Five nights a month, if skies are bright, the Man in the Moon and the misty waters of Cumberland Falls join forces to beget a natural phenomenon called a moonbow.  

Also known as a lunar rainbow, this is the only moonbow that can be seen on a regular basis in the Western Hemisphere. It occurs at Cumberland Falls State Resort Park, about 165 highway miles from Lebanon.   

“If you got moonlight, you have it. If not, you don’t,” park manager Joe Mounce says about the moonbow that potentially forms five nights a month. “On a busy night, 2,000 onlookers may show up. As for the best seat in the park, it is ‘first-come, first-served.’”

The best view and the best place from which to take photos of the nocturnal spectacular, which may last two to four hours, is a site called the Overlook. 

Nicknamed “the Niagara of the South,” the falls normally stretches 125 feet across the Cumberland River before it plunges 65 feet into the boulder-strewn gorge below. 

“The width can change quickly to 300 feet if it’s flood stage,” said Mounce, who has been with Kentucky State Parks 10 years. “The flow is measured in cubic feet per second. It is 150 feet cubic feet per second today, but there has been a drought. Late last February it was about 48,000 cubic feet per second.”

Asked what creates such a dazzling sight, he explained, “It’s a combination of the water and the light. The falls happens to be at the right place as far as the angle of the moonlight. It hits a peak one night a month and appears five nights a month if conditions are right.

“Also, any day around noon when the sky is clear and there is enough mist, a rainbow occurs at the base of the falls. Many visitors say, ‘I had no idea the moonbow was here,’ It’s a once-in-a-lifetime event, a magical moment for so many,” the park manager said.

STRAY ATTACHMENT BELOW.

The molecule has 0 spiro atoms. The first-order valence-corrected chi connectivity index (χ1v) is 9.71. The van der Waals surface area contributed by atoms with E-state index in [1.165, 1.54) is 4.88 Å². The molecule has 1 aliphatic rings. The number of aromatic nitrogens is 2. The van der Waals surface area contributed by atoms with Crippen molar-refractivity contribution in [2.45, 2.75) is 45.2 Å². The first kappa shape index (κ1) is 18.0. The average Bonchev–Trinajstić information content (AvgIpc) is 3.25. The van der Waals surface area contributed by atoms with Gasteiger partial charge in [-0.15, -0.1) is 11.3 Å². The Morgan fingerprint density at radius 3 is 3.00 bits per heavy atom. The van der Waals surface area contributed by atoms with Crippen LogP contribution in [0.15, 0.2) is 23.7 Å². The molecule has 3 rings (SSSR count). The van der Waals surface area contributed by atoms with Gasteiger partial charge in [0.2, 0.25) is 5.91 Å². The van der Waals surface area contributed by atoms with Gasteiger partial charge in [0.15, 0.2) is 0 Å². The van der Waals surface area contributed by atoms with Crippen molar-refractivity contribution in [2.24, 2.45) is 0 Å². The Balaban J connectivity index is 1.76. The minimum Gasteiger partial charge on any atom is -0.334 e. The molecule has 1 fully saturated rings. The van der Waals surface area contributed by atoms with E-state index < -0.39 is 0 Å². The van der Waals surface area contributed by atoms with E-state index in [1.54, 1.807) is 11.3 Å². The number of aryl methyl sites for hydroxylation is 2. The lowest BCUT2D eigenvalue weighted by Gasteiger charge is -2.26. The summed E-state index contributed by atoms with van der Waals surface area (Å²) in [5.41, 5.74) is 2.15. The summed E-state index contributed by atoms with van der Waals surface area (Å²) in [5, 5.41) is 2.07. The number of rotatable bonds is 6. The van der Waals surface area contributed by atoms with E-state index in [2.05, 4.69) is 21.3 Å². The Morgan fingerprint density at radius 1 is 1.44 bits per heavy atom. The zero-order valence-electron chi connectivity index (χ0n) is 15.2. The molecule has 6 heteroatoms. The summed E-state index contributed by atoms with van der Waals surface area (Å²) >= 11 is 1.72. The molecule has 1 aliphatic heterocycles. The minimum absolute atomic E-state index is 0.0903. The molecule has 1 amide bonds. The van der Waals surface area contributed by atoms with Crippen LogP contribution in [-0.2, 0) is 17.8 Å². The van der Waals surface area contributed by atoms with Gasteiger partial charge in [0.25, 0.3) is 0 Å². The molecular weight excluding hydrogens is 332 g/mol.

Touching upon a bit of the lore of the falls, Mounce added, “The river gorge here features a lover’s leap. There are two different stories. One has it there was a bride was so happy she began dancing and she fell off the falls. The other version is that a bride and groom has just gotten married, and the groom had to leave quickly for some reason and was killed in car wreck. So, the bride jumped off the falls, a suicide.”

History of the park

Located inside the boundaries of Daniel Boone National Forest, the state park draws 750,000 tourists a year from across the nation and around the globe. Its majestic waterfall has been featured in three movies: “Fire Down Below” in 1997, “Raintree County” in 1957 and “The Kentuckian” in 1955.

The river and the falls were named by explorer Thomas Walker in 1758. Nobody seems to know whether they were named for the northwestern English county of Cumberland or the Duke of Cumberland. Previously, the river had been called the Wasioto by the Shawnee, who often used the site as a temporary hunting camp, thus early French traders dubbed it the Riviere des Chaouanons or River of the Shawnee, and early maps labeled it as the Shawnee River.